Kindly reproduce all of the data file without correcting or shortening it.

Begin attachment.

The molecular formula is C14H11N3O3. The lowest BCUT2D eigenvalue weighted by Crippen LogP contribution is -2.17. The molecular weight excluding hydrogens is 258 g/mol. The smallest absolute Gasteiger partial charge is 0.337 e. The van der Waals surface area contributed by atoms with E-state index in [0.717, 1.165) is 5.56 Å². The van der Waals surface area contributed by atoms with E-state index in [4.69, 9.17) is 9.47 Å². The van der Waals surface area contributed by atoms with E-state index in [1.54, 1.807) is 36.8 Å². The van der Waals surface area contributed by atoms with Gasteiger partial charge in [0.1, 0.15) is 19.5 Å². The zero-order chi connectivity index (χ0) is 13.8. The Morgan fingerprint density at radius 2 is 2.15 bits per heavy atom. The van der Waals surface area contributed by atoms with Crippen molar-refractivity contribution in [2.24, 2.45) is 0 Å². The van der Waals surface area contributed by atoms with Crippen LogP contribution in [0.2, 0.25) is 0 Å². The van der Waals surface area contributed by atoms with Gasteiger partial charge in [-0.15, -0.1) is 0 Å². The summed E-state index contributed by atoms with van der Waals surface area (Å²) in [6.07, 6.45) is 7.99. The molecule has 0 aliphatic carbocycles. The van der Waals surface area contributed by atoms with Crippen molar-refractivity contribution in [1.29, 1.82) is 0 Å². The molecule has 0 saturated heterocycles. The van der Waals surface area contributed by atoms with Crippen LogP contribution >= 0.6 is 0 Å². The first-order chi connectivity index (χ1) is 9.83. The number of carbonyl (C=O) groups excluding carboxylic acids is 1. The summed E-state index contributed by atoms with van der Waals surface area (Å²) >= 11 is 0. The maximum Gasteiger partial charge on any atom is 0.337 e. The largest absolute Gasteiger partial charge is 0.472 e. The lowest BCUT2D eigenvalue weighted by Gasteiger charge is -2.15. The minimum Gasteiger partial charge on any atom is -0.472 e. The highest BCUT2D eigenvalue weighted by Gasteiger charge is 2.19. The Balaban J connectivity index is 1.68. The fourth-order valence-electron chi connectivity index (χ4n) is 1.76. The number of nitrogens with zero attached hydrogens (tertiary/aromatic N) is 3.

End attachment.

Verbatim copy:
The molecular formula is C14H11N3O3. The lowest BCUT2D eigenvalue weighted by Crippen LogP contribution is -2.17. The molecular weight excluding hydrogens is 258 g/mol. The smallest absolute Gasteiger partial charge is 0.337 e. The van der Waals surface area contributed by atoms with E-state index in [0.717, 1.165) is 5.56 Å². The van der Waals surface area contributed by atoms with E-state index in [4.69, 9.17) is 9.47 Å². The van der Waals surface area contributed by atoms with E-state index in [1.54, 1.807) is 36.8 Å². The van der Waals surface area contributed by atoms with Gasteiger partial charge in [0.1, 0.15) is 19.5 Å². The zero-order chi connectivity index (χ0) is 13.8. The Morgan fingerprint density at radius 2 is 2.15 bits per heavy atom. The van der Waals surface area contributed by atoms with Crippen molar-refractivity contribution in [2.24, 2.45) is 0 Å². The van der Waals surface area contributed by atoms with Crippen LogP contribution in [0.2, 0.25) is 0 Å². The van der Waals surface area contributed by atoms with Gasteiger partial charge in [-0.15, -0.1) is 0 Å². The summed E-state index contributed by atoms with van der Waals surface area (Å²) in [6.07, 6.45) is 7.99. The molecule has 0 aliphatic carbocycles. The van der Waals surface area contributed by atoms with Crippen molar-refractivity contribution in [1.29, 1.82) is 0 Å². The molecule has 0 saturated heterocycles. The van der Waals surface area contributed by atoms with Crippen LogP contribution >= 0.6 is 0 Å². The first-order chi connectivity index (χ1) is 9.83. The number of carbonyl (C=O) groups excluding carboxylic acids is 1. The summed E-state index contributed by atoms with van der Waals surface area (Å²) >= 11 is 0. The maximum Gasteiger partial charge on any atom is 0.337 e. The largest absolute Gasteiger partial charge is 0.472 e. The lowest BCUT2D eigenvalue weighted by Gasteiger charge is -2.15. The minimum Gasteiger partial charge on any atom is -0.472 e. The highest BCUT2D eigenvalue weighted by Gasteiger charge is 2.19. The Balaban J connectivity index is 1.68. The fourth-order valence-electron chi connectivity index (χ4n) is 1.76. The number of nitrogens with zero attached hydrogens (tertiary/aromatic N) is 3.